It almost took as long to write in the Tags for this book as it did to rip my way through the pages such is the vast collection of Clangs Smiley drops.  I wouldn’t have liked to be the person carrying the bag of Clangs or picking them up every time he dropped one. The one thing you do try to get your head around is just how varied the people Smiley has sat in with its simply a staggering amount of folk and how the guy still manages such a huge grin is amazing.


C’mon we all love a Clang! I know I do and knowing about the guy’s musical history and having seen him play dozen and dozens of times over the years I found I was laughing out loud with every Clang and as I turned the pages had to check nobody was watching me chuckle or I’d have been committed to a special hospital.


Buy ‘Clang!’ Here

Keith John Moon was born in North West London and grew up in Wembley.  He was described as a hyperactive child (no shock there) he failed his 11 plus and one teacher described Moon as, “Retarded artistically. Idiotic in other respects” so there was only one thing for the young lad to do and that was to get behind a drum kit and exert some of that boundless energy and mischief and at least people knew where he was when he was sat behind a drum kit. It would also not come as a surprise to find out that Moon also had a tendency to show off.

He learned the basics of drumming from a shop on the Ealing road in West London.

After knocking about in local bands Moon joined The Who in 1964 just before they recorded their debut single it is also a fact that as the band got older Moons kit expanded like his wasteline and he is also recognized as one of the first to employ a double bass kit.

Its also fair to say that Moon was known for his off stage antics as much as his talents behind the kit as his love of the goons spilled over with his tomfoolery he is remembered for some of his wild man antics that often spilled over and quickly became the stuff of legend.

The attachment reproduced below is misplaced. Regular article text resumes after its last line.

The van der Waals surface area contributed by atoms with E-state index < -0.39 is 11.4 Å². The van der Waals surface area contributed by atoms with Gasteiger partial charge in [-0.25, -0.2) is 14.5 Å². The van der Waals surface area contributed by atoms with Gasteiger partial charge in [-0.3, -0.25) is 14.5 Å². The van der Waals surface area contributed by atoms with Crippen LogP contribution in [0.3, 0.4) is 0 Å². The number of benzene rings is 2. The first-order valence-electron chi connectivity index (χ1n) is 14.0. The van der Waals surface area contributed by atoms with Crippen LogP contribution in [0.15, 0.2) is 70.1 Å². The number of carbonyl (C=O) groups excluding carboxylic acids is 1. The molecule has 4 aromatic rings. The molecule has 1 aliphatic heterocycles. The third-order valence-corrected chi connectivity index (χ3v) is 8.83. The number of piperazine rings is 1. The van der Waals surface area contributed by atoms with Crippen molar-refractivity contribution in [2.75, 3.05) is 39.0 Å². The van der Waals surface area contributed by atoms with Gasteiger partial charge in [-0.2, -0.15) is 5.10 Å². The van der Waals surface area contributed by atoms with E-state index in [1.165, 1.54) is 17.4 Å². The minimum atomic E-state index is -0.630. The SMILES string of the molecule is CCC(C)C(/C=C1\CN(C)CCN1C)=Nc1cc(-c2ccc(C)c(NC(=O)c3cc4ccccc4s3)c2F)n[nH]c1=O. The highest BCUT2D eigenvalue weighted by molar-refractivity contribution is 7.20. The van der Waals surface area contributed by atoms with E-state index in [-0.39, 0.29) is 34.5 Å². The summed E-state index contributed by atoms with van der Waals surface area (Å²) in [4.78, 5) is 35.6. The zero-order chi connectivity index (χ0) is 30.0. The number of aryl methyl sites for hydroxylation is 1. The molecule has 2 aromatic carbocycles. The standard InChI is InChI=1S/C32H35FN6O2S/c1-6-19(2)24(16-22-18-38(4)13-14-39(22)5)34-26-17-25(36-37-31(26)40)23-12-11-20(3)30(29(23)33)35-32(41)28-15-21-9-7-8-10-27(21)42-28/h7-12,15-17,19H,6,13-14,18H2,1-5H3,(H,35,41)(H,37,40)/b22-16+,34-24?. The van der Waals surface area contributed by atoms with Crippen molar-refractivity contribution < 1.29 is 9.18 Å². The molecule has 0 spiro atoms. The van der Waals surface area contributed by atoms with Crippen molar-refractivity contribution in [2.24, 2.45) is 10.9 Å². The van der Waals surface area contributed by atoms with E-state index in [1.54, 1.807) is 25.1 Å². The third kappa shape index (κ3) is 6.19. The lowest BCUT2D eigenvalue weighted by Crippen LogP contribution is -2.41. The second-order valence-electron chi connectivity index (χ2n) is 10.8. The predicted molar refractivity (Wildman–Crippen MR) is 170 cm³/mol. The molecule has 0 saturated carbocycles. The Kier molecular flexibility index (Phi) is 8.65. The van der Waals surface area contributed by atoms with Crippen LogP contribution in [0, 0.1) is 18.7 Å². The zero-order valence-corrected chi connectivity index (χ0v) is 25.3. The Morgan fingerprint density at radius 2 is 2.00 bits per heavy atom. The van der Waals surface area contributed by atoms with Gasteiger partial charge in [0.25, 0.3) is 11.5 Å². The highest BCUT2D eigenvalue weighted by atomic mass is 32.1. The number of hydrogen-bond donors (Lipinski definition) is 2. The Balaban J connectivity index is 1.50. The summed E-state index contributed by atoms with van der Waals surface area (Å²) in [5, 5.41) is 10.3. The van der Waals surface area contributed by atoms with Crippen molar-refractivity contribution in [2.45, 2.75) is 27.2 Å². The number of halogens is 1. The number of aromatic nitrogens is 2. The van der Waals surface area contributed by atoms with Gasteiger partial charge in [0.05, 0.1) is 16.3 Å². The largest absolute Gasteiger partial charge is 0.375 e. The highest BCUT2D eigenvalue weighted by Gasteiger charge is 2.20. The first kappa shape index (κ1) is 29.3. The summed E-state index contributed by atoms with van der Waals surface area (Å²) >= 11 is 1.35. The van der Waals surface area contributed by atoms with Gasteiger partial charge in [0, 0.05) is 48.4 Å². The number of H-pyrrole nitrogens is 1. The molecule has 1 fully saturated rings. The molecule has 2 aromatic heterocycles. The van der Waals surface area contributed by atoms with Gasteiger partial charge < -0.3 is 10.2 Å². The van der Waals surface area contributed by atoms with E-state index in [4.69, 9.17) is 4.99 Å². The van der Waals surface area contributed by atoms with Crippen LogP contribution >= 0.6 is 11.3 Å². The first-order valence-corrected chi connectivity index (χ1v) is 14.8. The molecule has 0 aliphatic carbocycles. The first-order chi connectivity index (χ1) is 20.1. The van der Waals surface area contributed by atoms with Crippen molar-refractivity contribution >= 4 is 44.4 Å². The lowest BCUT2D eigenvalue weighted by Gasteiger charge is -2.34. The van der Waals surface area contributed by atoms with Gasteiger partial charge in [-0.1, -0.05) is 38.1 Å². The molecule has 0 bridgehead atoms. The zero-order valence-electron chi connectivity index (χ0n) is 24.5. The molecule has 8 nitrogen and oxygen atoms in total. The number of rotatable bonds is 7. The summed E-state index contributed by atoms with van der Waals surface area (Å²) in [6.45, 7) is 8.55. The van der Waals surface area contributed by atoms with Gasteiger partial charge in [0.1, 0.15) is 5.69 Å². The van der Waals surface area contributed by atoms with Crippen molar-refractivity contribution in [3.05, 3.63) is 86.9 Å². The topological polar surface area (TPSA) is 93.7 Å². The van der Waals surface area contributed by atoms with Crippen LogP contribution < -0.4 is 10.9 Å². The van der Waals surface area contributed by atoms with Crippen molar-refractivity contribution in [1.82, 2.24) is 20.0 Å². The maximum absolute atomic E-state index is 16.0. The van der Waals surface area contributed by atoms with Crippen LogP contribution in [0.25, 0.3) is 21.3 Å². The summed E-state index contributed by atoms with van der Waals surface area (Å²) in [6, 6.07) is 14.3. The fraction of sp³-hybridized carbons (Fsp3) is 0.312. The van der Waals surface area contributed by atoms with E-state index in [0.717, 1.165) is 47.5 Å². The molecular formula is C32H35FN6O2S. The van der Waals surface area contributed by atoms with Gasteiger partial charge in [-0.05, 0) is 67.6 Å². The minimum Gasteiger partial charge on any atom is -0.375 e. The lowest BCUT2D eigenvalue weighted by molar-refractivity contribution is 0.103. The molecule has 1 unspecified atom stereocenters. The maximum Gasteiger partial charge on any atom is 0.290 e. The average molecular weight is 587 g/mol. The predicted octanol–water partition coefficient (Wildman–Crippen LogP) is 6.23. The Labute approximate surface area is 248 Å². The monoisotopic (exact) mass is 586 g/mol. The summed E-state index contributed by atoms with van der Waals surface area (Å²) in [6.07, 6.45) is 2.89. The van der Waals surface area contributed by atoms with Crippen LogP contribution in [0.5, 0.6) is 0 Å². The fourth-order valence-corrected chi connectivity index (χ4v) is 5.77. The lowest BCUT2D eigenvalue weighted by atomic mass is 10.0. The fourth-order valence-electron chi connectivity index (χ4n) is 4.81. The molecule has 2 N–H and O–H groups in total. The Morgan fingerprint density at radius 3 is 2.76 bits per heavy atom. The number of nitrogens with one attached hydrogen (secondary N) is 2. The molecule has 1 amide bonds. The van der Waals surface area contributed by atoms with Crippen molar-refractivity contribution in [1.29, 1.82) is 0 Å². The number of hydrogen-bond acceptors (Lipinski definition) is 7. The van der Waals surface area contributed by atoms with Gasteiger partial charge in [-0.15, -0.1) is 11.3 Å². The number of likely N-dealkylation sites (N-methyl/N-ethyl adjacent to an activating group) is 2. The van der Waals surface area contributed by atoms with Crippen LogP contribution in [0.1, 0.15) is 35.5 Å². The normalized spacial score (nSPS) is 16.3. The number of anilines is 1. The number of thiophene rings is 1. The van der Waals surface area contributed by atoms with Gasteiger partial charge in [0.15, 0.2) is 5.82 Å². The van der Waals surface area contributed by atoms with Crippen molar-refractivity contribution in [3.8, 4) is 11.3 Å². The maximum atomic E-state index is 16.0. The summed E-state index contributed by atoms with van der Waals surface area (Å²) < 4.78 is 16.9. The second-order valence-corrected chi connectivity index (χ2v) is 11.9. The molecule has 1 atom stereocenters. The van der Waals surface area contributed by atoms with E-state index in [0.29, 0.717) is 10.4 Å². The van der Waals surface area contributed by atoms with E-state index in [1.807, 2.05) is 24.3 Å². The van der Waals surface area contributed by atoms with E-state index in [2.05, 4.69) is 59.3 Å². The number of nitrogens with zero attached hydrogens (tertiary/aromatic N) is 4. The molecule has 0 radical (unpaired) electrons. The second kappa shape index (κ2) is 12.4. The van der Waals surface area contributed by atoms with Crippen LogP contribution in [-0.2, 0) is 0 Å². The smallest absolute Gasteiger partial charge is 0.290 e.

Moon had a reputation for smashing his kit on stage and pioneered the fine art of redecorating hotel rooms when on tour. He also had a fascination with blowing up toilets with home made cherry bombs or dynamite, and lobbing  television sets from his Hotel Room via the nearest window. Its fair to say Moon enjoyed the trappings of success and tour life and became bored and restless when the Who were inactive. His 21st birthday party in Flint, Michigan, is the perfect example of decadence and the stuff of legend.

It wasn’t all fun and games for Moon as he suffered a number of blows during the 1970s, most notably the accidental death of chauffeur Neil Boland and the breakdown of his marriage. He became addicted to alcohol, always seen waving a bottle of brandy or quaffing champagne. After all not everybody had the nickname “Moon the Loon” (it was a well earned name by all accounts).

Moon recorded a solo album after moving to LA even if it was poorly received ‘Two Sides of the Moon’.  By the mid ’70s  he was known to pass out on stage and was also hospitalised due to his excessive behaviour. By their final tour with him in 1976, and particularly during production of ‘The Kids Are Alright’ and ‘Who Are You’, People began to notice the drummer’s deterioration physically and mentally. Moon moved back to London in the late ’70s, sadly he passed away in ’78 in September from an overdose of Heminevrin, a drug he was prescribed to treat or prevent symptoms of alcohol withdrawal.

Its believed Moon had wanted to get sober, but he wanted to do it at home rather than be admitted into a Hospital. Clomethiazole is discouraged for unsupervised use  because of its addictive potential, and its risk of death when mixed with alcohol. The pills were prescribed by Geoffrey Dymond, a physician who was unaware of Moon’s lifestyle. Dymond prescribed a bottle of 100 pills, instructing him to take one pill when he felt a craving for alcohol but not more than three pills per day. Clearly someone who knew of Moons lifestyle would never have prescribed the drug unless he was admitted to Hospital and supervised properly and not let him self prescribe.